When his uncle was hospitalized with Alzheimer’s disease, Russ Graney struggled to find him a home-health aide. The patient stayed in the hospital for three extra days while the search dragged on, raising costs for the family.
Graney and Michael Galbo, who had a similar experience when his grandmother had hip and knee surgery, decided there had to be a better way. They teamed up to found Aidin, a startup whose website lists and assesses specialized-care providers to simplify the patient-discharge process.
“It’s really hard to get that information,” said Galbo, 27, who has known Graney, 28, for eight years. “We had to go out and visit 10 to 15 of these providers individually. We’re trying to give patients that information more easily.”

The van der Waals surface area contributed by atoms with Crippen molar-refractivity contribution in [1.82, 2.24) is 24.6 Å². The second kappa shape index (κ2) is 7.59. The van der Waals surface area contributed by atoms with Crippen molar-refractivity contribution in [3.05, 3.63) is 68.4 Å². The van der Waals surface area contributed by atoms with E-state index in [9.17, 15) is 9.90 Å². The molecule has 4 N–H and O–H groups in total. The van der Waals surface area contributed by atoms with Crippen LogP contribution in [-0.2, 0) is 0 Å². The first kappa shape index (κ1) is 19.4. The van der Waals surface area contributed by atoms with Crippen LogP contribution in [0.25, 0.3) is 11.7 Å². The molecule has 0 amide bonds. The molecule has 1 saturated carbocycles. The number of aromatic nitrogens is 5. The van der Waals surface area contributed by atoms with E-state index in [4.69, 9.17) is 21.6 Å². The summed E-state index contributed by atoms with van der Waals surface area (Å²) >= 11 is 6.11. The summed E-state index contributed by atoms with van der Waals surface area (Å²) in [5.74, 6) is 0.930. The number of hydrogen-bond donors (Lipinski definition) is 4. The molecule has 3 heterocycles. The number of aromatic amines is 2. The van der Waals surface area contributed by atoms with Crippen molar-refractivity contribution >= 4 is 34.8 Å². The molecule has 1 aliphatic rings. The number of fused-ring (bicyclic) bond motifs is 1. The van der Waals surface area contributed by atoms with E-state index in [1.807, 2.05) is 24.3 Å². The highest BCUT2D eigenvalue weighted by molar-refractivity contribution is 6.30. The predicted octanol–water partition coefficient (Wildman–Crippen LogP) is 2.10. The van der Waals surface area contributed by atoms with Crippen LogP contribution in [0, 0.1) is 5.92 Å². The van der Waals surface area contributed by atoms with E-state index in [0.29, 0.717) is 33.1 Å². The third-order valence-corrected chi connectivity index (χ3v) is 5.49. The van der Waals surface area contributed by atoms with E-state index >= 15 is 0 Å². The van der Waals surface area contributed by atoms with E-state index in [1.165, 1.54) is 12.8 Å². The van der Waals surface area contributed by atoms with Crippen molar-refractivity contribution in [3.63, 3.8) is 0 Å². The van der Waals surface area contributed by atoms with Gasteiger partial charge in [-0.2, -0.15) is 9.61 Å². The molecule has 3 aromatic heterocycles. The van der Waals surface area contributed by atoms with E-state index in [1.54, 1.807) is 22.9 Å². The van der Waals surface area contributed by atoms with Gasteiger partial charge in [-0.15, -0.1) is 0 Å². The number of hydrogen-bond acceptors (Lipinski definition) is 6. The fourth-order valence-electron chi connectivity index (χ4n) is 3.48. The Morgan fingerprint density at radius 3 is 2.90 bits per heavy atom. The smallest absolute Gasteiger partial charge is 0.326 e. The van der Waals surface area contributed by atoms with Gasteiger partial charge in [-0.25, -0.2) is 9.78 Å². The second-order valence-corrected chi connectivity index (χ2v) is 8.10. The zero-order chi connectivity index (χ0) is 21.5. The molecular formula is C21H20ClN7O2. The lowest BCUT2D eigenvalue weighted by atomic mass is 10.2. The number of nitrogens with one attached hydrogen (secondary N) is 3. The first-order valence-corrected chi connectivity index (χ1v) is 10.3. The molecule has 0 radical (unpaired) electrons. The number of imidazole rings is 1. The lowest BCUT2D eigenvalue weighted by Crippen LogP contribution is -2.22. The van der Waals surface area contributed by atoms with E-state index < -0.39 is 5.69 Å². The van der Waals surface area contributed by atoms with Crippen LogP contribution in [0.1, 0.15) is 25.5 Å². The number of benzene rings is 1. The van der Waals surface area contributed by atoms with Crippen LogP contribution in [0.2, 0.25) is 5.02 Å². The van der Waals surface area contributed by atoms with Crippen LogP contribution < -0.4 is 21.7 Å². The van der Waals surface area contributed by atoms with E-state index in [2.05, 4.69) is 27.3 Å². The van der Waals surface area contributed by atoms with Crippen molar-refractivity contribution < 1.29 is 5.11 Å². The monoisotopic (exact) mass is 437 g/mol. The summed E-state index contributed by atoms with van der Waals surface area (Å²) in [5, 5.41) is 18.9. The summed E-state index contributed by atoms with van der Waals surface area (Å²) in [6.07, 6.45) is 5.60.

Aidin is among young companies chosen by New York’s health-care technology startup-accelerator program, funded by insurers and venture capitalists and aimed at preventing overspending on medical care. As the state moves away from old-fashioned paper medical files, it’s boosting the efforts of entrepreneurs by becoming the first in the U.S. to give app developers the code behind its system of shared electronic-health records. That, in turn, is intended to streamline care and reduce costs.
“Providers are looking for products that will help them manage the new system,” said Anuj Desai, director of business development at the New York eHealth Collaborative, a nonprofit organization that aims to use technology to improve health care. “The current vendors don’t give them the right tools. The new networks demand innovation.”